Fiction — audiobook. Read by Matilda Novak. HighBridge, 2005. Originally published 1999. 6 hours, 15 minutes. Library copy.
Winner of the Pulitzer Prize in 2000, Lahiri’s collection of nine short stories address the conflict between one’s identity as an Indian and the America in which the individual now lives. This common theme connects all nine of the stories irregardless of the exact identity of the central character (male or female, Indian or Indian-American or white American) or the location (Boston, New England, India).
In “Mrs. Sen’s”, the title character’s husband insists she learn how to drive following their move from Calcutta to Boston, but she is resistant to the idea insisting her husband can drive her where she needs to go. Her fear leaves her unable to travel to the fish market, which is the one place in the city where she feels connected to her past life in India.
In “When Mr. Pirzada Came to Dine”, the young, female American-born narrator struggles to understand why her parents no longer consider Mr. Pirzada as an Indian after the geopolitical boundaries of Pakistan, East Pakistan (present-day Bangladesh), and India shift. To her, Mr. Pirzada still behaves in the same un-American ways of her parents — he takes off his shoes, he eats with his hands, he speaks the same language — and his identity is not tied to these changing borders.
In “This Blessed House”, a newly married couple named Sanjeev and Twinkle find Biblical statutes hidden throughout the house they just purchased in Hartford, Connecticut. Twinkle wants to display the Virgin Mary in their front yard just as many of their neighbors have done, but Sanjeev is uncomfortable with the idea and repeatedly reminds his wife that they are Hindus not Christians.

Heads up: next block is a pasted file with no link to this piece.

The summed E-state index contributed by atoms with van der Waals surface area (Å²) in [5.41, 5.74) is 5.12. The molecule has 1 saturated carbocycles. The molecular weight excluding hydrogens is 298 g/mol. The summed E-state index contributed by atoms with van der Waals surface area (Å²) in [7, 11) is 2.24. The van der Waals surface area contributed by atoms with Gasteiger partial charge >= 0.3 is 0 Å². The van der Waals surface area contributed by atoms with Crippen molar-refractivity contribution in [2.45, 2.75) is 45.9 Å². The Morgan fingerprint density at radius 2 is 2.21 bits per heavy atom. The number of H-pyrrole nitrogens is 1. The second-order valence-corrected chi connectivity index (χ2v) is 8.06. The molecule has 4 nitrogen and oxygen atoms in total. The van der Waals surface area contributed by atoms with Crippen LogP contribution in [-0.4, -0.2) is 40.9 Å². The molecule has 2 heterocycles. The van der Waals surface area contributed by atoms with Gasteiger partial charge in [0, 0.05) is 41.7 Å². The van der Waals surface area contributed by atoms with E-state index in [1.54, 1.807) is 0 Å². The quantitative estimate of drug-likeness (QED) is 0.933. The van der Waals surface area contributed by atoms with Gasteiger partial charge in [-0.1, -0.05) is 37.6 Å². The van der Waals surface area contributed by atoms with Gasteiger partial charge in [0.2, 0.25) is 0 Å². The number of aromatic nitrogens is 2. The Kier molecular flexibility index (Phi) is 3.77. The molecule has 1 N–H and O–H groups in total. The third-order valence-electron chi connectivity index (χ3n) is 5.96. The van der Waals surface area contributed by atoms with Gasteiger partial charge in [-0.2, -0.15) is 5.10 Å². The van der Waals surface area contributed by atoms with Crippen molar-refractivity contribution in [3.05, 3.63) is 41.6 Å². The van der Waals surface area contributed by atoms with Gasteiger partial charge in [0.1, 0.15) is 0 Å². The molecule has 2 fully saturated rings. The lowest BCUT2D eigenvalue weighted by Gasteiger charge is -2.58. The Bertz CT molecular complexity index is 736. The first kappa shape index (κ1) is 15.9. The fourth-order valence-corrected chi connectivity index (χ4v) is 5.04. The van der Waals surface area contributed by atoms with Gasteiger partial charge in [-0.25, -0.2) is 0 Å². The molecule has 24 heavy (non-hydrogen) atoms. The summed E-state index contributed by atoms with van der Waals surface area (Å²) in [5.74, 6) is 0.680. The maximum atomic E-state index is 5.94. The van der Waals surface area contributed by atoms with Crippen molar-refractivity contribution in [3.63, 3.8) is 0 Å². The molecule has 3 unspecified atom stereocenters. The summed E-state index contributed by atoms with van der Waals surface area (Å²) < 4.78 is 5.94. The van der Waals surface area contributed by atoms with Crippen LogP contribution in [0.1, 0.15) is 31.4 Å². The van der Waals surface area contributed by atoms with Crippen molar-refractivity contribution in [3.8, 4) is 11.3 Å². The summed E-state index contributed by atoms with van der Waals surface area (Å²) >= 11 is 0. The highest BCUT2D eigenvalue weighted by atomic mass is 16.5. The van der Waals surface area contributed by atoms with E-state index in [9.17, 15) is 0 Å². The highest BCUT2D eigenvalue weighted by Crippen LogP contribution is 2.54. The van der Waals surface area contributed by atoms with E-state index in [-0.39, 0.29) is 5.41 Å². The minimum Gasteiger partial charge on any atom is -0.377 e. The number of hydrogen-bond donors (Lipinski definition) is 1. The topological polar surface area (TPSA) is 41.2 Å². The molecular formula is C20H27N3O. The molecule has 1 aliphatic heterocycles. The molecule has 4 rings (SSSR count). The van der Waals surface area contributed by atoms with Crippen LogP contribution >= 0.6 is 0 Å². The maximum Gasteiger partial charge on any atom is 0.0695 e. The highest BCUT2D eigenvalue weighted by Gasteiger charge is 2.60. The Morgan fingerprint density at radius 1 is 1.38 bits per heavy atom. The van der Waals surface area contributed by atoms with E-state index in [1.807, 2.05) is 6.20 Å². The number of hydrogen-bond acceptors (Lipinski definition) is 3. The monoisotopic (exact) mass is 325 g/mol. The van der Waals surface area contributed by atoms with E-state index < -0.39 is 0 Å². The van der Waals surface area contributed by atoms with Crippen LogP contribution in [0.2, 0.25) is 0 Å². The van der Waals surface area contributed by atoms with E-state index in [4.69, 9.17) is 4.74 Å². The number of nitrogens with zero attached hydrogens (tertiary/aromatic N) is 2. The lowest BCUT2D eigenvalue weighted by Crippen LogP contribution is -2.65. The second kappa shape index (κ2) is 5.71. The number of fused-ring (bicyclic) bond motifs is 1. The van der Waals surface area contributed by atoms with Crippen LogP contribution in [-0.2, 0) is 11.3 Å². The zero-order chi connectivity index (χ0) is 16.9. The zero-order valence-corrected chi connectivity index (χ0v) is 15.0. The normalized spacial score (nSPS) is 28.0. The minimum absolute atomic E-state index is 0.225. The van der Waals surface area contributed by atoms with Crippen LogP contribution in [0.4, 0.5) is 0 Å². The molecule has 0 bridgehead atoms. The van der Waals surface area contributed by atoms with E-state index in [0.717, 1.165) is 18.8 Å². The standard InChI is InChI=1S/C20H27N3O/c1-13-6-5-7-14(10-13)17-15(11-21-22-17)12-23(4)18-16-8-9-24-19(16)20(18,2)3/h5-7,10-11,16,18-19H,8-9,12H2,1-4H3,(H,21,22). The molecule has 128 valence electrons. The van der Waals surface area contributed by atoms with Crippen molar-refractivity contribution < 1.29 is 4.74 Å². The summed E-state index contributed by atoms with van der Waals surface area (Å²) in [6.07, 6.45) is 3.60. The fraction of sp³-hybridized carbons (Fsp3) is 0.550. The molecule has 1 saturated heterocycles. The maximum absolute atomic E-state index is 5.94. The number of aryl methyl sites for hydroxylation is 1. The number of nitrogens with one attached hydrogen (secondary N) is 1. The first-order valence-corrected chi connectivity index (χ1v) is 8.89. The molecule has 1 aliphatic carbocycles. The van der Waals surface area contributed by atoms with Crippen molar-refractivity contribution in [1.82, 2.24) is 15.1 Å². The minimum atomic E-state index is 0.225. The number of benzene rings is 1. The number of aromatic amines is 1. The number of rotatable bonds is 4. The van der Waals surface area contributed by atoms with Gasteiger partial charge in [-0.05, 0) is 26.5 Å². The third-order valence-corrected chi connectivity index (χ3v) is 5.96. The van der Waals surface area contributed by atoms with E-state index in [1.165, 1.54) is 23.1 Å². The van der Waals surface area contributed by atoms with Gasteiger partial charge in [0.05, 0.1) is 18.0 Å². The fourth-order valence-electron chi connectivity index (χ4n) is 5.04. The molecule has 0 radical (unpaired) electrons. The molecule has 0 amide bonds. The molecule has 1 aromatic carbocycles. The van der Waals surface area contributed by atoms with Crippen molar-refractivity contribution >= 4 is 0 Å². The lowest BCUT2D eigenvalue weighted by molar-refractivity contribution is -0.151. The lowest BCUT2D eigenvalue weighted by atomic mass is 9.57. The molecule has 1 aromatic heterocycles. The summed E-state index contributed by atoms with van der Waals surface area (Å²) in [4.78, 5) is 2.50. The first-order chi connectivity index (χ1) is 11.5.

And in “The Third and Final Continent”, which was my favorite story in the collection, a young man moves from India to London then finally to Boston where he rents a room from a 103-year-old woman. The pair end up forging a friendship because both of them are unaccustomed to life in America today. The quiet and subtle way this friendship is established is rather remarkable given the shortness of the story, but it speaks to how deceptively straightforward Lahiri’s writing style is. She rarely employs overly descriptive adjectives or bothers with complex sentences yet her stories manage to carry such heavy and difficult questions of belong and identity and grief with ease. You can’t skim or tune out the audiobook, which was so nicely narrated by Matilda Novak, least you miss a short yet important sentence.
The final story in the collection also echoes the stylistic choices of the very first story in the collection, “A Temporary Matter”. In that particular story, a married couple by the names of Shukumar and Shoba begin to pull apart from one another following the birth of their stillborn baby. Shoba comes up with a “game” for them to pass the time together in which they take turns confessing a secret to one another. If the game is meant to draw them together, it only highlights their distance and how entrapped in their own grief each of them is.
The distance between the characters is amplified for the reader by the way Lahiri choose to tell their story. While the story is told by a third person narrator, the story is titled towards Shukumar’s point of view. His wife’s story and her grief are expressed through his eyes, which removes the reader for what should be palpable grief and keeps Shoba just as much of a mystery for the reader and is she for Shukumar. This stylistic choice is often repeated in the other eight stories helping to develop the same longing to belong and understand for the reader that Lahiri’s characters experience.